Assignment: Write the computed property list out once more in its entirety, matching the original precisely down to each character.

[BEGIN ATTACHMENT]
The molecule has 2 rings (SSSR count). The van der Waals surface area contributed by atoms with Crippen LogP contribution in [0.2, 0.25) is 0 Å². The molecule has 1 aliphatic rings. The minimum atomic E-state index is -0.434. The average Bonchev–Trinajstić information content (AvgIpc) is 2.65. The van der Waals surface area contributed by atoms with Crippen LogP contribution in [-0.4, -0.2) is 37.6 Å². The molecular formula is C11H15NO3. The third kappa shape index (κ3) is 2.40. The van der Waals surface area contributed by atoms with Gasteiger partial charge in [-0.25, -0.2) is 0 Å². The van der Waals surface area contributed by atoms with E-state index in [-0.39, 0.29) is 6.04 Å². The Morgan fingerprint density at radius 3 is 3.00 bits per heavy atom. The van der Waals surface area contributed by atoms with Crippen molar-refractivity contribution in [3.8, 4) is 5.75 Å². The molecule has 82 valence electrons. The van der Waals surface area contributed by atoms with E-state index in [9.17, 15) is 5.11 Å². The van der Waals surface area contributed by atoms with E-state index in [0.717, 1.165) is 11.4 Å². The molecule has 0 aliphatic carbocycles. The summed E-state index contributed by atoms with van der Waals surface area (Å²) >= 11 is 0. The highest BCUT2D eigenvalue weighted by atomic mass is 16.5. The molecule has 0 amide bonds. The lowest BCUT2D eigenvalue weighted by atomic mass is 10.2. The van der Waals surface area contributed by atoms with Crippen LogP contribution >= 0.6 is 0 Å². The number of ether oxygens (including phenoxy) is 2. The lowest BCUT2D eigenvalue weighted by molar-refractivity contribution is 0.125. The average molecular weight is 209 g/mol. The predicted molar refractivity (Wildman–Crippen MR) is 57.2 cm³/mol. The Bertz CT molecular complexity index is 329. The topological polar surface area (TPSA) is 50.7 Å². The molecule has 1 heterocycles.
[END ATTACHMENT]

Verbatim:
The molecule has 2 rings (SSSR count). The van der Waals surface area contributed by atoms with Crippen LogP contribution in [0.2, 0.25) is 0 Å². The molecule has 1 aliphatic rings. The minimum atomic E-state index is -0.434. The average Bonchev–Trinajstić information content (AvgIpc) is 2.65. The van der Waals surface area contributed by atoms with Crippen LogP contribution in [-0.4, -0.2) is 37.6 Å². The molecular formula is C11H15NO3. The third kappa shape index (κ3) is 2.40. The van der Waals surface area contributed by atoms with Gasteiger partial charge in [-0.25, -0.2) is 0 Å². The van der Waals surface area contributed by atoms with E-state index in [-0.39, 0.29) is 6.04 Å². The Morgan fingerprint density at radius 3 is 3.00 bits per heavy atom. The van der Waals surface area contributed by atoms with Crippen molar-refractivity contribution in [3.8, 4) is 5.75 Å². The molecule has 82 valence electrons. The van der Waals surface area contributed by atoms with E-state index in [9.17, 15) is 5.11 Å². The van der Waals surface area contributed by atoms with E-state index in [0.717, 1.165) is 11.4 Å². The molecule has 0 aliphatic carbocycles. The summed E-state index contributed by atoms with van der Waals surface area (Å²) >= 11 is 0. The highest BCUT2D eigenvalue weighted by atomic mass is 16.5. The molecule has 0 amide bonds. The lowest BCUT2D eigenvalue weighted by atomic mass is 10.2. The van der Waals surface area contributed by atoms with Crippen LogP contribution >= 0.6 is 0 Å². The number of ether oxygens (including phenoxy) is 2. The lowest BCUT2D eigenvalue weighted by molar-refractivity contribution is 0.125. The average molecular weight is 209 g/mol. The predicted molar refractivity (Wildman–Crippen MR) is 57.2 cm³/mol. The Bertz CT molecular complexity index is 329. The topological polar surface area (TPSA) is 50.7 Å². The molecule has 1 heterocycles.